Recommendation: SKIP IT

The Formal Review: When the trailer for Malcolm & Marie dropped, you knew that the film would be about a relationship filled with both love-making and insults that might be similar to your average couple stuck together in quarantine. The film definitely hits each one of those checkboxes with each argument showing a deeper problematic layer in their relationship. The most obvious comparison for anyone to make is to 2019’s Marriage Story. While similar, that film is more about one man’s side of a divorce whereas this film is more of a power struggle between two people. From a stylistic perspective, Malcolm & Marie has a lot more compelling aspects when compared to Marriage Story, from beautiful cinematography, and great use of music to move the story along. The acting by Washington and Zendaya is on point in perhaps their best roles yet. While one may not enjoy argumentative relationship type movies (is that a genre now?)… this film has more to it than simply a display of that to enjoy time and time again. Full thoughts coming later on.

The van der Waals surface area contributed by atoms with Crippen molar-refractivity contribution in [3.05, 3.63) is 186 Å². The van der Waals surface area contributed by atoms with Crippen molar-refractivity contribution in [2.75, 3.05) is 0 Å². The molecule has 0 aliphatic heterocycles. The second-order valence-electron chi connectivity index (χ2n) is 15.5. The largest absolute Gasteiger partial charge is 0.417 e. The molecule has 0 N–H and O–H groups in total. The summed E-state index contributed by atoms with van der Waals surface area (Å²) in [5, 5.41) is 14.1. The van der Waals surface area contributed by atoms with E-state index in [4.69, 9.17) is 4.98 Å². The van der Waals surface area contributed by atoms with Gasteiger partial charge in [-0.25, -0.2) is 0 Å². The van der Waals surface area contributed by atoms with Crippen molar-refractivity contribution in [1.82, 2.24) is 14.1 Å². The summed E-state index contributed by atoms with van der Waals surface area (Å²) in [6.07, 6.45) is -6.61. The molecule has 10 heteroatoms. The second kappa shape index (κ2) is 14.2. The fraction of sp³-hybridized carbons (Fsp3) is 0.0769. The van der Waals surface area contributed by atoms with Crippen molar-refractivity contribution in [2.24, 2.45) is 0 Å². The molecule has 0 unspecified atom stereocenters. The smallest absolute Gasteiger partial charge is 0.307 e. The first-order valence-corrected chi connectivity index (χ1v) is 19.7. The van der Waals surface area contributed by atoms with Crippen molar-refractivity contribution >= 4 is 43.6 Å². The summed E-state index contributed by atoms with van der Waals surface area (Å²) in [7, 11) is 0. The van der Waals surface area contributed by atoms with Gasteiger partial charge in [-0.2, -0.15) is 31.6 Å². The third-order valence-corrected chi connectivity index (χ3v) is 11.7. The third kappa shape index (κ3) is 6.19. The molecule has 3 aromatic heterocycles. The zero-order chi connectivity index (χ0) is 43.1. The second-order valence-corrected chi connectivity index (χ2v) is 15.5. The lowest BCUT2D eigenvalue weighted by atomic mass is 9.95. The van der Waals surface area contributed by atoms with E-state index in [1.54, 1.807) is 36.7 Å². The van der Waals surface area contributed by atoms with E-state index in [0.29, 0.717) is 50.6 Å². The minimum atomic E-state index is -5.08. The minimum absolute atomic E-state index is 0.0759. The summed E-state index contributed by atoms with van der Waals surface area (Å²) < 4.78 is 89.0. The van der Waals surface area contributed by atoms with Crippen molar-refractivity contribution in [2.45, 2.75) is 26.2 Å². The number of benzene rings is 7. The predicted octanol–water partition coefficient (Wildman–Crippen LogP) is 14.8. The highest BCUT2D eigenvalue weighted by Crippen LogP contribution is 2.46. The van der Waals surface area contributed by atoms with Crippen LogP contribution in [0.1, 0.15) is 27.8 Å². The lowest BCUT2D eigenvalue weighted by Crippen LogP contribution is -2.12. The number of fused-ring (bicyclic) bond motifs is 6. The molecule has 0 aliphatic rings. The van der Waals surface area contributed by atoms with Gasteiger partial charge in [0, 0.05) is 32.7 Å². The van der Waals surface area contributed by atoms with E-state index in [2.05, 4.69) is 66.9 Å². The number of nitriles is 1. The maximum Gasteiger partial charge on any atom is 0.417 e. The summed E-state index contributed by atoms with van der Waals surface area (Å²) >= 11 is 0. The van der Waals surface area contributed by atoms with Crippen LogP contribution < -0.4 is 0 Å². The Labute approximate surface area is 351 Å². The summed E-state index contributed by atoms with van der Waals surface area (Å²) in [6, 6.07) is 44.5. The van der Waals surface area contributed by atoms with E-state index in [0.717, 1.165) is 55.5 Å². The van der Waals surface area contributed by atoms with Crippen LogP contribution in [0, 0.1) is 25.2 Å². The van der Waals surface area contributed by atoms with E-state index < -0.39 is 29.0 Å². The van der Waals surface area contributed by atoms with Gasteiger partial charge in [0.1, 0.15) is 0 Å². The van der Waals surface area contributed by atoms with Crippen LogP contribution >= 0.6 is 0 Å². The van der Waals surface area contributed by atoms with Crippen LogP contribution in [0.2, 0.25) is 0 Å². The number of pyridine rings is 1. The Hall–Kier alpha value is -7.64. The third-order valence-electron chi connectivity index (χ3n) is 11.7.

Recommendation: STREAM IT

Parker Johnson: Malcom and Marie claims to not be a love story, but “a story about love.” When I saw that phrasing in the trailer, my guard immediately went up. That seems to be code for “terrible people spend the runtime yelling at each other, and yet still claim they love each other.” When early reviews went up, my suspicions were confirmed. But, because of my love for Zendaya, I was determined to watch this movie. And I have to admit, it was incredibly well made. The staging and cinematography were great, and the acting was pretty incredible. Zendaya’s character had a monologue that literally left my jaw hanging off the floor. However, the relationship between the two titualar characters just felt so mean spirited and cruel to each other, that it left me feeling very uncomfortable and waiting for the film to end. But maybe that was the point of the movie…? I don’t know. It was a well crafted film, but in the end, it didn’t convince me that these two really cared about each other, nor that it was a “movie about love.” So it”s going be a “skip it” for me. However, it made me even more excited to see Zendaya in Dune coming out later this year!

Recommendation: SKIP IT

REVIEW: The Little Things

Warner Bros. Pictures
Rated: R
Runtime: 127 minutes
Director: John Lee Hancock

“It’s the little things that are important. It’s the little things that get you caught.”

I don’t believe writer/director John Lee Hancock expected this line to have a meta element to it, yet here we are. I’ll yank the low hanging fruit out of the tree and say he should have followed his own advice. The little things are important in a film, especially in a murder mystery. It’s the lack of a little thing here or there that keeps The Little Things from being the major experience it should have been.